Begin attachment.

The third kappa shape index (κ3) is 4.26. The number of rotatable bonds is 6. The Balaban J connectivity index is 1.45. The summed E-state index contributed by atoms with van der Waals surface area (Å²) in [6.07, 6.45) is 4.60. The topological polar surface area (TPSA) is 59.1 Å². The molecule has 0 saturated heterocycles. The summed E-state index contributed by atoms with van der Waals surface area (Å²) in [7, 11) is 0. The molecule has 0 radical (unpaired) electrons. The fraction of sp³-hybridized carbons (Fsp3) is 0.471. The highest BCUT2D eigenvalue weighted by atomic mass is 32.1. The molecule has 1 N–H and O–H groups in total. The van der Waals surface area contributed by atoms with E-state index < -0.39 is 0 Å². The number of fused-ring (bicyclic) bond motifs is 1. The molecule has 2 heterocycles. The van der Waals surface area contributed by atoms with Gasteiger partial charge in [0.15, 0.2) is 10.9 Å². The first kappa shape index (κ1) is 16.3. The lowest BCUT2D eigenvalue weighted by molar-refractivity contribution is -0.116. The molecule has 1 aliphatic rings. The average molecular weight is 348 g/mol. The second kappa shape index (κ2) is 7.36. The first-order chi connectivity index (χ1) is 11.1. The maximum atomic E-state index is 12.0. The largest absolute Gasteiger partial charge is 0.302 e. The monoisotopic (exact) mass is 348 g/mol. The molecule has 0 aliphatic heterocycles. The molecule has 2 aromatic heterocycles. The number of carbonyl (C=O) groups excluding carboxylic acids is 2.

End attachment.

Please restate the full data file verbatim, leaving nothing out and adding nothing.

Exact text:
The third kappa shape index (κ3) is 4.26. The number of rotatable bonds is 6. The Balaban J connectivity index is 1.45. The summed E-state index contributed by atoms with van der Waals surface area (Å²) in [6.07, 6.45) is 4.60. The topological polar surface area (TPSA) is 59.1 Å². The molecule has 0 saturated heterocycles. The summed E-state index contributed by atoms with van der Waals surface area (Å²) in [7, 11) is 0. The molecule has 0 radical (unpaired) electrons. The fraction of sp³-hybridized carbons (Fsp3) is 0.471. The highest BCUT2D eigenvalue weighted by atomic mass is 32.1. The molecule has 1 N–H and O–H groups in total. The van der Waals surface area contributed by atoms with E-state index < -0.39 is 0 Å². The number of fused-ring (bicyclic) bond motifs is 1. The molecule has 2 heterocycles. The van der Waals surface area contributed by atoms with Gasteiger partial charge in [0.15, 0.2) is 10.9 Å². The first kappa shape index (κ1) is 16.3. The lowest BCUT2D eigenvalue weighted by molar-refractivity contribution is -0.116. The molecule has 1 aliphatic rings. The average molecular weight is 348 g/mol. The second kappa shape index (κ2) is 7.36. The first-order chi connectivity index (χ1) is 11.1. The maximum atomic E-state index is 12.0. The largest absolute Gasteiger partial charge is 0.302 e. The monoisotopic (exact) mass is 348 g/mol. The molecule has 0 aliphatic heterocycles. The molecule has 2 aromatic heterocycles. The number of carbonyl (C=O) groups excluding carboxylic acids is 2.